“Riot is a covered peril under even a basic form property insurance policy,” said Steven Mikuzis from Mag Mile Law in Chicago. “Vandalism is also covered by most property insurance policies unless the buildings themselves are vacant.”
Simple, right? Not quite. Some insurance companies will still put up a fight and resist coverage.
“The bottom line is that some insurance companies look for more ways not to pay than for reasons for coverage,” said K.C. Williams from Williams Law, P.A. in Tampa, FL. “While ‘riots’ and ‘civil commotion’ seem to be the cause for many recent damages which should result in coverage, most insurance company attorneys will often argue the fine print and definitions to prevent commercial policyholders from receiving coverage for these events.”
The goal here isn’t to turn small businesses against insurance companies. But the lawyers we talked to advised caution. They said it’s a risk to assume ‘coverage’ means small business owners won’t have to pay anything at all.
Sometimes, promises of coverage can lull the insured into a false sense of security. “Insurance companies very often say that they will cover damages when they know that there is no good argument against coverage under the policies,” said Tina Willis from Tina Willis Law in Orlando, FL. “The question then becomes how much will they pay?”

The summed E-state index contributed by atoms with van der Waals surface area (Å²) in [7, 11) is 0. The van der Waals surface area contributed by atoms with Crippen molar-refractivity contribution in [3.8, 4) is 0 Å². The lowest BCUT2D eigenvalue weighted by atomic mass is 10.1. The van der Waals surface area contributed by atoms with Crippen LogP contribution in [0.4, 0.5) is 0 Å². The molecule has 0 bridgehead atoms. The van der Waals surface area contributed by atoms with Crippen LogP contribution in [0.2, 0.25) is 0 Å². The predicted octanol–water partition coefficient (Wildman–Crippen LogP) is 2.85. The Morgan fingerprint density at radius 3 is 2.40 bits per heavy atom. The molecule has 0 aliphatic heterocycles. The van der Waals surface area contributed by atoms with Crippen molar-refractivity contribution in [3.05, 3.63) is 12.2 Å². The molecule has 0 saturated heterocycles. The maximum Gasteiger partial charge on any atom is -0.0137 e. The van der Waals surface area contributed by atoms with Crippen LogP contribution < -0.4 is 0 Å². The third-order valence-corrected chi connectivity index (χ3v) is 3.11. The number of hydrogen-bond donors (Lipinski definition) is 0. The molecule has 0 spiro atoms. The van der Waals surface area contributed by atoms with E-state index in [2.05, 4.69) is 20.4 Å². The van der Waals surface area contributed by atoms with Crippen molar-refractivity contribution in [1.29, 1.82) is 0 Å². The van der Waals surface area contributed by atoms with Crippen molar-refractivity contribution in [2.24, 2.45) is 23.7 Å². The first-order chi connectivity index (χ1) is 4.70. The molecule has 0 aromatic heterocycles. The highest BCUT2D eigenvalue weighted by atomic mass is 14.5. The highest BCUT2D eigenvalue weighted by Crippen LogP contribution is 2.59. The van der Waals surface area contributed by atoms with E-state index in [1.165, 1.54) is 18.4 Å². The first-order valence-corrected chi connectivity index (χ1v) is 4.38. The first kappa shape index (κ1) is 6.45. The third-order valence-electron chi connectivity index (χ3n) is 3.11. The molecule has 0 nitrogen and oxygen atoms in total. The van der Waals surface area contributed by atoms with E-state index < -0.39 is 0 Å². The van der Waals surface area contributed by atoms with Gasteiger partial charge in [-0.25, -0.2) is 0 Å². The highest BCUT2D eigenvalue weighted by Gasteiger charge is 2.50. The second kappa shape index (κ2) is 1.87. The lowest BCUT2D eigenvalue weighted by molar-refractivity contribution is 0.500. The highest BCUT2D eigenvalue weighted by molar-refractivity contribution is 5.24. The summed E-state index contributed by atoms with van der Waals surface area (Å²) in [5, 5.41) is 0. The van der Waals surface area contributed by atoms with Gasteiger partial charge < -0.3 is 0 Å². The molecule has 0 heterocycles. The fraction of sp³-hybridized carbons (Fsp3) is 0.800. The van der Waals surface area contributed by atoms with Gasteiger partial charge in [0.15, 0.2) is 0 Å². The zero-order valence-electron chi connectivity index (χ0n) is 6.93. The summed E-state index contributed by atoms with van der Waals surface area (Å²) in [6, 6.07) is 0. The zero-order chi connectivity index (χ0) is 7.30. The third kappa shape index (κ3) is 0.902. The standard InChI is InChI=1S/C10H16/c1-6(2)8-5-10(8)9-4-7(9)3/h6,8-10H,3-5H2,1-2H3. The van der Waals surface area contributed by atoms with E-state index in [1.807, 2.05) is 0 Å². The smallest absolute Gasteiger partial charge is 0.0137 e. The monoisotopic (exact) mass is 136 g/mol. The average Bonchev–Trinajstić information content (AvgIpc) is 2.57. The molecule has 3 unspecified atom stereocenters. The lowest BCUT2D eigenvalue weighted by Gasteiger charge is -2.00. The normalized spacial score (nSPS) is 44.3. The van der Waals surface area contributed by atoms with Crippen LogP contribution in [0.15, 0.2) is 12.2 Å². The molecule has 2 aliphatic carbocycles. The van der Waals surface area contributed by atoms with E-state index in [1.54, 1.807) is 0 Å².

Willis said that when insurance companies offer coverage, people tend to put their guard down. They assume their insurers will be fair and pay for most of the damage. But in Willis’ experience, the companies tend to pay less than they should.
The Terrorism Risk Insurance Act (TRIA)
In 2002 after the 9/11 terrorist attacks in New York, the United States introduced the Terrorism Risk Insurance Act. When the Secretary of the Treasury certifies an act of terrorism, the federal government steps in to pay for those claims.
Now that the federal government is backing those losses, private companies specifically offer terrorism insurance for businesses. If the Treasury certifies something as terrorism and an insurance claim is approved, the government will reimburse the insurance company.
Great, right? But now there’s a problem: What counts as terrorism?
During the May-June 2020 Black Lives Matter protests, President Trump declared that “Antifa” was behind the property damage and that he would label them as terrorists and their actions as domestic terrorism.
Attorney General William Barr issued a similar statement saying, “The violence instigated and carried out by Antifa and other similar groups in connection with the rioting is domestic terrorism and will be treated accordingly.”
Ignoring politics and politicians, neutral law enforcement has said that Antifa is not an actual organization and there was no solid evidence to support the claim they were behind the property damage.
That political maneuvering and disinformation can be confusing when figuring out black-and-white legal issues around insurance.
“The fact that Antifa is now [according to Trump] considered a terrorist organization has raised the question of coverage in legal circles,” said Erik Jacobs from Cicero, France, and Alexander, P.C. in Rockford, IL. “Acts of Terrorism and War are generally not covered under most policies. While there may be some litigation on this subject … I would think that the insurance companies would have to present some pretty compelling evidence of direct involvement by Antifa as the cause of the damage in order for the insurance company to win a coverage action.”